Socialist Worker

Safety must come first in construction

by Simon Basketter
Issue No. 2160

A hard-hitting report on deaths in construction is being used by the government to give the appearance that it is doing something about safety on sites.

The One Death Too Many report by Rita Donaghy, the former head of the Acas conciliation service, calls for the appointment of a full-time minister of construction and measures to make it easier to prosecute directors.

It also calls for an extension of gangmasters’ legislation to the construction industry. But the report was thrown into confusion when the government stopped its publication hours before its official release.

But then Yvette Cooper, the work and pensions secretary, personally released the report.

The report reads, “As with most advances in society there comes a time when good practice has to become a legal requirement.

“The time is right to introduce a clearer sign that society wishes to prevent fatalities and demands a higher standard of behaviour from those in the construction industry, who do not at present follow good practice.”


On average, one construction worker has died each week this year. The figure is down on last year but this is explained by a severe drop-off in construction as the housing market has collapsed.

Construction still accounts for more deaths at work than any other sector—more than 2,500 building workers have died in the past 25 years.

The report points out, “The positive role that trade unions can play in health and safety is not fully appreciated by the construction industry.”

Indeed, the companies at the heart of the industry were behind a blacklist that was focused on trade unionists in general and health and safety reps in particular. This gives little confidence that they will change their ways.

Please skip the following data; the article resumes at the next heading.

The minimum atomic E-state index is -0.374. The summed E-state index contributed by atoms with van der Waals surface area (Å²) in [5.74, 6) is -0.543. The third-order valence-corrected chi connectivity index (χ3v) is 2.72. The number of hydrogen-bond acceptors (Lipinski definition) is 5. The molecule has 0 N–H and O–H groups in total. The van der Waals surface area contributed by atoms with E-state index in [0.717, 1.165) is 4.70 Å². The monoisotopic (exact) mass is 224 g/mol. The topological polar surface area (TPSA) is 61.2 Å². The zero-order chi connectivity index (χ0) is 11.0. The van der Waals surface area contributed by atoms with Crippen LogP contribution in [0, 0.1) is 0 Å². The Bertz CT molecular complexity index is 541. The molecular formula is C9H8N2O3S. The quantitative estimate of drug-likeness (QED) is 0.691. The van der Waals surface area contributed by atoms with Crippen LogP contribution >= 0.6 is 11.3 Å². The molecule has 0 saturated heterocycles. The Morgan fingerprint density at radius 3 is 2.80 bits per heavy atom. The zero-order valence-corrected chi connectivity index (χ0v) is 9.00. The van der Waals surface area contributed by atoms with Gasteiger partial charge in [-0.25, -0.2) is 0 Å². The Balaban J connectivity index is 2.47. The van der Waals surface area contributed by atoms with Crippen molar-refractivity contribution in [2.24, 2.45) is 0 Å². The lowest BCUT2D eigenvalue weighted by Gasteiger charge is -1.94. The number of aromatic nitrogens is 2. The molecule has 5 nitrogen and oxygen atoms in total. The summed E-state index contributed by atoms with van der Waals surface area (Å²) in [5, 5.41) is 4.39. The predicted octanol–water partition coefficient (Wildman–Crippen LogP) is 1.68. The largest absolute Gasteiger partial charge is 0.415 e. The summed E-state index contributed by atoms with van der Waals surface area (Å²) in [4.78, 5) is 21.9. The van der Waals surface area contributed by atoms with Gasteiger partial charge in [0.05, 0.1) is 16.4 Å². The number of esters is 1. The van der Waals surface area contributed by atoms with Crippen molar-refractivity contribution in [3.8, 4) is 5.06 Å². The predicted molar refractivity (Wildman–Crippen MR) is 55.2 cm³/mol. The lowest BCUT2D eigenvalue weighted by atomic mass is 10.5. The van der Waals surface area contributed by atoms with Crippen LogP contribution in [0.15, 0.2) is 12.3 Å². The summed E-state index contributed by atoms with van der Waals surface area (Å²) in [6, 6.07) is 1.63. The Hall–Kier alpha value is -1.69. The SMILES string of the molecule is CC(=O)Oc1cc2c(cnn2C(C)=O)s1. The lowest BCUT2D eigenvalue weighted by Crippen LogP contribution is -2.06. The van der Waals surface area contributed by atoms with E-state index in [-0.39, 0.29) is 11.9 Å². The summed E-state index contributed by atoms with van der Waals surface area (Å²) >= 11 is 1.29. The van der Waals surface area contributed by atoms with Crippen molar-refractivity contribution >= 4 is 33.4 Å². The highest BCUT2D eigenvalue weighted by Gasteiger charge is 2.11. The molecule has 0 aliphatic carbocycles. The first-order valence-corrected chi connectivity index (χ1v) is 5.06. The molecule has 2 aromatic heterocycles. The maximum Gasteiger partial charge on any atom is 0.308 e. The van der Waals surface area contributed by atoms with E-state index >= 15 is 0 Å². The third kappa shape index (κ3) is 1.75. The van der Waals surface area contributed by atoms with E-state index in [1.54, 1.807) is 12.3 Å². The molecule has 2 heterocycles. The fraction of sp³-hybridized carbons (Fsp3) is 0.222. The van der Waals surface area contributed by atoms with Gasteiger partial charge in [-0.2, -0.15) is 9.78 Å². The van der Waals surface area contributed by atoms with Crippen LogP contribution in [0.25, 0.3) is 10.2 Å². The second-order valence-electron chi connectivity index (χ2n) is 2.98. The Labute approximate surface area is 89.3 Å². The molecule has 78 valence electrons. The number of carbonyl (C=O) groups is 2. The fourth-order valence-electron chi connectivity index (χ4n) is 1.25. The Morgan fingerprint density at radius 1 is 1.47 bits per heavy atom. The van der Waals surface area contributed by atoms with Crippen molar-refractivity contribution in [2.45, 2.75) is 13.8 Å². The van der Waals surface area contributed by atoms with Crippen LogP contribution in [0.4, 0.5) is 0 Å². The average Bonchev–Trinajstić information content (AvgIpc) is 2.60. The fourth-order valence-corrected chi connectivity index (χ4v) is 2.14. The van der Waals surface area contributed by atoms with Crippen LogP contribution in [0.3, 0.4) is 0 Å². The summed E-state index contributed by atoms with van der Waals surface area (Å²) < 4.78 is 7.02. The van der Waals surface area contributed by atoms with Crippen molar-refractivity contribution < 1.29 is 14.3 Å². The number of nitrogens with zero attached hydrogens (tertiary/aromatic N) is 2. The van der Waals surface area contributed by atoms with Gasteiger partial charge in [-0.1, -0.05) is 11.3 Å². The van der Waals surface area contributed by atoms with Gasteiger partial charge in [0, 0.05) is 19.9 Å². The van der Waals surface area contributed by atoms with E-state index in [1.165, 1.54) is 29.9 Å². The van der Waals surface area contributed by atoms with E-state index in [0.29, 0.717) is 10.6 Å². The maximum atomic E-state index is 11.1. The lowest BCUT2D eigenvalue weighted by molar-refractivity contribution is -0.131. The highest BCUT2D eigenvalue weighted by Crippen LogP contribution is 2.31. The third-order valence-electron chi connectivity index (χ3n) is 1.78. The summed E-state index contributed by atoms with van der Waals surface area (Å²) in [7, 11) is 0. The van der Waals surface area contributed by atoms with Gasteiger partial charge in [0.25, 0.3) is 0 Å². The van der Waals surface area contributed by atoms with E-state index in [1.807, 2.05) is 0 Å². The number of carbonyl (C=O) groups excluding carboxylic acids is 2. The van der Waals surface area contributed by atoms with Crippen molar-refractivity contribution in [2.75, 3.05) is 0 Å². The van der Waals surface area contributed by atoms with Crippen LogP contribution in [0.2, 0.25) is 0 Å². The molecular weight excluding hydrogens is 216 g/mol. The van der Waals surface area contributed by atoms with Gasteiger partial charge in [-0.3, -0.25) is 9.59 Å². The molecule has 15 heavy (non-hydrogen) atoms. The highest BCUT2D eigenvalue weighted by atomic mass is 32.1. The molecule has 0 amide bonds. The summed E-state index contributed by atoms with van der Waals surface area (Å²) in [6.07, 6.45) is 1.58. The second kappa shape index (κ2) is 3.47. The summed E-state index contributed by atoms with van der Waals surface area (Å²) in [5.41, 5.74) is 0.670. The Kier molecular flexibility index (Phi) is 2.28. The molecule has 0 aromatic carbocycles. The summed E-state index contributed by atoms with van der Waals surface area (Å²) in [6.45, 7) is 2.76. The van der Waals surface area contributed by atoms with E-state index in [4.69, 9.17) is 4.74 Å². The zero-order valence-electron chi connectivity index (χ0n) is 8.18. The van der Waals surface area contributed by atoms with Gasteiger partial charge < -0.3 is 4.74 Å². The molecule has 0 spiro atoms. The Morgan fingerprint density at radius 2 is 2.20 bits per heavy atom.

The government is to consider a response to the report later in the year. In the meantime, the carnage on building sites continues.

Crane falls

A crane driver has been left fighting for his life after his 200 foot crane crashed into an apartment block in Liverpool two weeks ago. Its five-tonne counterweight fell through six occupied floors and into the building’s sub-basement.

The driver was thrown from his cab and landed on the roof. He suffered head, chest and leg injuries.

Bovis ban semi-automatic hitches

Bovis Lend Lease is the latest company to ban all semi-automatic and single pin fully-automatic excavator quick hitches.

The bucket coming off from a semi-automatic hitch on excavators has killed at least ten construction workers in Britain in recent years.

The Health and Safety Executive (HSE) and manufacturers have agreed that no more semi-automatic hitches will be made. But the HSE has still not banned their use on sites.

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Article information

Tue 14 Jul 2009, 18:56 BST
Issue No. 2160
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